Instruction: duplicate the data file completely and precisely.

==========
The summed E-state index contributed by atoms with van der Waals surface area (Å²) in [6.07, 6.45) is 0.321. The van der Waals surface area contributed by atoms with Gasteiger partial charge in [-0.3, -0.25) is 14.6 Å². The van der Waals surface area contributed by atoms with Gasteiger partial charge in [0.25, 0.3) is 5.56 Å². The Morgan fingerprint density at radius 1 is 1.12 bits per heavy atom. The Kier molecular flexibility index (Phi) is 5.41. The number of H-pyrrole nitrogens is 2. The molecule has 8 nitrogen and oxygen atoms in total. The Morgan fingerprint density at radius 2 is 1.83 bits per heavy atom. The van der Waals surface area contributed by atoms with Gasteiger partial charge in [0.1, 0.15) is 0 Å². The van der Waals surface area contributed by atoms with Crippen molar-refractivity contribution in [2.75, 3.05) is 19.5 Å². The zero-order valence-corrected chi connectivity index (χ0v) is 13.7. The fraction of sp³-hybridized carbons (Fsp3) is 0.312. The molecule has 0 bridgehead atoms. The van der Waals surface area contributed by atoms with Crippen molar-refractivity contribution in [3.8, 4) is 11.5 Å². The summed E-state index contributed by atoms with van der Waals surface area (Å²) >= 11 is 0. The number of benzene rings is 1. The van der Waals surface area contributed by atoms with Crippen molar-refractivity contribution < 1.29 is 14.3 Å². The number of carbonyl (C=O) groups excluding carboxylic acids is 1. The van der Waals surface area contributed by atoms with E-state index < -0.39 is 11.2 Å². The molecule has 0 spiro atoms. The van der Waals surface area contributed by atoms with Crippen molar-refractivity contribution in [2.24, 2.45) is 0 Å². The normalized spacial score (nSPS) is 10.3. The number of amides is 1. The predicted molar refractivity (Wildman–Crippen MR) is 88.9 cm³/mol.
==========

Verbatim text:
The summed E-state index contributed by atoms with van der Waals surface area (Å²) in [6.07, 6.45) is 0.321. The van der Waals surface area contributed by atoms with Gasteiger partial charge in [-0.3, -0.25) is 14.6 Å². The van der Waals surface area contributed by atoms with Gasteiger partial charge in [0.25, 0.3) is 5.56 Å². The Morgan fingerprint density at radius 1 is 1.12 bits per heavy atom. The Kier molecular flexibility index (Phi) is 5.41. The number of H-pyrrole nitrogens is 2. The molecule has 8 nitrogen and oxygen atoms in total. The Morgan fingerprint density at radius 2 is 1.83 bits per heavy atom. The van der Waals surface area contributed by atoms with Gasteiger partial charge in [0.1, 0.15) is 0 Å². The van der Waals surface area contributed by atoms with Crippen molar-refractivity contribution in [2.75, 3.05) is 19.5 Å². The zero-order valence-corrected chi connectivity index (χ0v) is 13.7. The fraction of sp³-hybridized carbons (Fsp3) is 0.312. The molecule has 0 bridgehead atoms. The van der Waals surface area contributed by atoms with Crippen molar-refractivity contribution in [3.8, 4) is 11.5 Å². The summed E-state index contributed by atoms with van der Waals surface area (Å²) >= 11 is 0. The number of benzene rings is 1. The van der Waals surface area contributed by atoms with Crippen molar-refractivity contribution < 1.29 is 14.3 Å². The number of carbonyl (C=O) groups excluding carboxylic acids is 1. The van der Waals surface area contributed by atoms with E-state index < -0.39 is 11.2 Å². The molecule has 0 spiro atoms. The van der Waals surface area contributed by atoms with Crippen molar-refractivity contribution in [2.24, 2.45) is 0 Å². The normalized spacial score (nSPS) is 10.3. The number of amides is 1. The predicted molar refractivity (Wildman–Crippen MR) is 88.9 cm³/mol.